Last weekend, I experienced salmon fishing for the first time. The whole experience was much more intense and more of an undertaking than I ever imagined. It would have been much easier to just go over to Whole Foods and pick up a fresh salmon fillet, but I would have missed out on the grand experience of reeling in the big one! I went to the mouth of the Columbia and came home with a 25 pound wild King Salmon.
The fishing took place on Matthew Chandler’s 26 foot boat, a Willie Nemesis. I can’t really compare Matthew to other skippers and guides because this was my first experience salmon fishing, but I can say wholeheartedly that Matthew is a very professional, caring, and knowledgeable all-round good person. His business is Get Hooked NW and I feel lucky to have been guided by him. As an added bonus, his daughter Alvean was on board. Already at 10 years of age, she is a skipper in the making. She helped us hook our bait, change our weights, and disentangle wind whipped fishing lines.
The first day of fishing was not as successful as I imagined it would be. I had a number of “fish 0n” shout-outs, but as I reeled the line in, the salmon would shake themselves loose of the non-barbed smooth sharp hooks. Jayne caught the fish of the day on the first day. That was it. All of us others lost fish. Patience, I learned, is the greatest virtue of a fisherman/fisherwoman. (Interestingly, spell-check doesn’t recognize the word “fisherwoman”.)
Loads of other boats floated nearby at the mouth of the grand Columbia in Astoria, Oregon. We watched in disbelief as man after man (yes, mostly men were out there) pulled in great big thrashing salmon, the men whooping as their nets hauled in the giants of the sea heading up river to spawn. The ultimate optimist, Matthew convincingly explained that we were going to get our fish the next day. The first day, he explained, was practice. The first day was learning how not to reel in too quickly or too slowly, how to “walk the dog” (fishermen’s term for going with the fish, not against it, when pulling it in). He had so much confidence about him so we were not disheartened with the non-existent first day’s catch.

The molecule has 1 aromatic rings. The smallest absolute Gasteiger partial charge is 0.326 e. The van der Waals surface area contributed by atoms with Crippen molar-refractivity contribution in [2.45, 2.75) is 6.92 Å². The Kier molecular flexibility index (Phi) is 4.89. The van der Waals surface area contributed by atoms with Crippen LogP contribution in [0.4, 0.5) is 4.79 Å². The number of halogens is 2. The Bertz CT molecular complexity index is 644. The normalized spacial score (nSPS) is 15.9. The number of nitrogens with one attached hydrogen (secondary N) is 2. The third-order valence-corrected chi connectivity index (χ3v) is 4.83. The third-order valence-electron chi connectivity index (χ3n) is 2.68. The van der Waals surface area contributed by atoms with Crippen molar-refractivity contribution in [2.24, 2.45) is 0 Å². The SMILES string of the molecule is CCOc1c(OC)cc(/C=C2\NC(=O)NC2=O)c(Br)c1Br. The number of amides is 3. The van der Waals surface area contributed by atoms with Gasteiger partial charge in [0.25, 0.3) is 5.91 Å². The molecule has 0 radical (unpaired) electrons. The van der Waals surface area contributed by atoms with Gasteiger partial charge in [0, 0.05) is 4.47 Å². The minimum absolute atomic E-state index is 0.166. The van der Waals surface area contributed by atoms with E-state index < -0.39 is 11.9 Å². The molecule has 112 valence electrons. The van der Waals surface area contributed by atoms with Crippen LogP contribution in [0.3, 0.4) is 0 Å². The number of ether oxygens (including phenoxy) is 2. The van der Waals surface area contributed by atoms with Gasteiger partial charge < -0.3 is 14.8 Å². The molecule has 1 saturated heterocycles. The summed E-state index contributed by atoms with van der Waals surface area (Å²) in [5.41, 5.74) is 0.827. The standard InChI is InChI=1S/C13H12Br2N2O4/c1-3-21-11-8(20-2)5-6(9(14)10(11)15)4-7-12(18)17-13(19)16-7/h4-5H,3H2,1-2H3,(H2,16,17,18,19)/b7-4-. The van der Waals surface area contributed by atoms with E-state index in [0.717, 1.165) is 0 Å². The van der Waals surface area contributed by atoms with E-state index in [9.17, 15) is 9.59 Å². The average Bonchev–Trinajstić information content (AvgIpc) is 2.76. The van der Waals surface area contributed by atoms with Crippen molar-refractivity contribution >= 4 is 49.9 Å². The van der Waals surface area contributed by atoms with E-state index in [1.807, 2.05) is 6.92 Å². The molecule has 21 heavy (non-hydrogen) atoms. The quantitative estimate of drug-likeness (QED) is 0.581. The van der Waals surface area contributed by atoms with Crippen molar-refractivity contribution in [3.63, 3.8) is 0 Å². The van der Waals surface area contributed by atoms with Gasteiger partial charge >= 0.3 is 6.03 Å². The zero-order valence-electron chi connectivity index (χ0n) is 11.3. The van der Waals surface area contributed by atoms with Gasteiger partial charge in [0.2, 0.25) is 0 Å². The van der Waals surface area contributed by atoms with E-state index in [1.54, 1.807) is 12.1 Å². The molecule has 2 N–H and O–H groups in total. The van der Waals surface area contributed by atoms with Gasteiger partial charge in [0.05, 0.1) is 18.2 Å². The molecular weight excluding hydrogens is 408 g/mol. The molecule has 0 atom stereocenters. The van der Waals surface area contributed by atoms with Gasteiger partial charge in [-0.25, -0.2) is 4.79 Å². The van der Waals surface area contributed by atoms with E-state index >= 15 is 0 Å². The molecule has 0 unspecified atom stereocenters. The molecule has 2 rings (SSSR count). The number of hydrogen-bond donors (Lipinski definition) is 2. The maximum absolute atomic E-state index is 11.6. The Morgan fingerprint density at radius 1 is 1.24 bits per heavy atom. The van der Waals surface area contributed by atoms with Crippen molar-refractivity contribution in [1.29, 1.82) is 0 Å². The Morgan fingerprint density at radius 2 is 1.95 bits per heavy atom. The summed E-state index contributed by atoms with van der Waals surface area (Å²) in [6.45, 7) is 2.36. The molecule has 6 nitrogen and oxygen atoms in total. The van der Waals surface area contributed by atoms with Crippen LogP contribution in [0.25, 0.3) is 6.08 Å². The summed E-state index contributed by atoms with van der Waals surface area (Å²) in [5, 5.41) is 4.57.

On that first day, when we asked, “Are we doing something wrong?”, Matt smiled and said there’s a fisherman’s superstition that you shouldn’t have bananas on the boat. Some people believe bananas on the boat bring bad luck. “You don’t have any bananas with you, do you?,” Matthew asked us the question with laughing eyes. Um, yes, we did. One person on our boat took the banana business very seriously and urged us to please not pack any bananas the following day!
The next morning, we woke up at 4am. I could sense everyone’s determination to have a successful fishing day. (Just to be sure, we did not pack any bananas with us.) This day, our second and last fishing day, was also the last opportunity to catch a wild King. After that day, only hatchery fish are allowed to be caught. You can tell a hatchery fish because one dorsal fin is snipped. All wild fish with fins intact were to be released the following day and onwards as the wild fish are given more of a chance to make their arduous journey up river to spawn.
Washington fisheries have very strict rules and regulations in place to protect salmon. I am very grateful for this. Where salmon are concerned, Washington fisheries is most successful in managing salmon population (and in deciding how many can be caught) because so much is known about the life cycle of salmon. The average life span of a salmon is seven years and adults weigh over 22 pounds. The environment, unfortunately, has been extremely difficult for the salmon. Salmon need to go upriver to spawn, back to the place where their lives began. How can they go upriver when the rivers are running dry this year? We have had a dearth of rain. Climate change isn’t helping. There was not much snowfall in the mountains last winter and Washington’s glaciers are quickly receding. How will the rivers provide transport for the salmon on their way up to spawn? In addition, salmon need a certain temperature to spawn and the low running river waters are warmer than ever this year.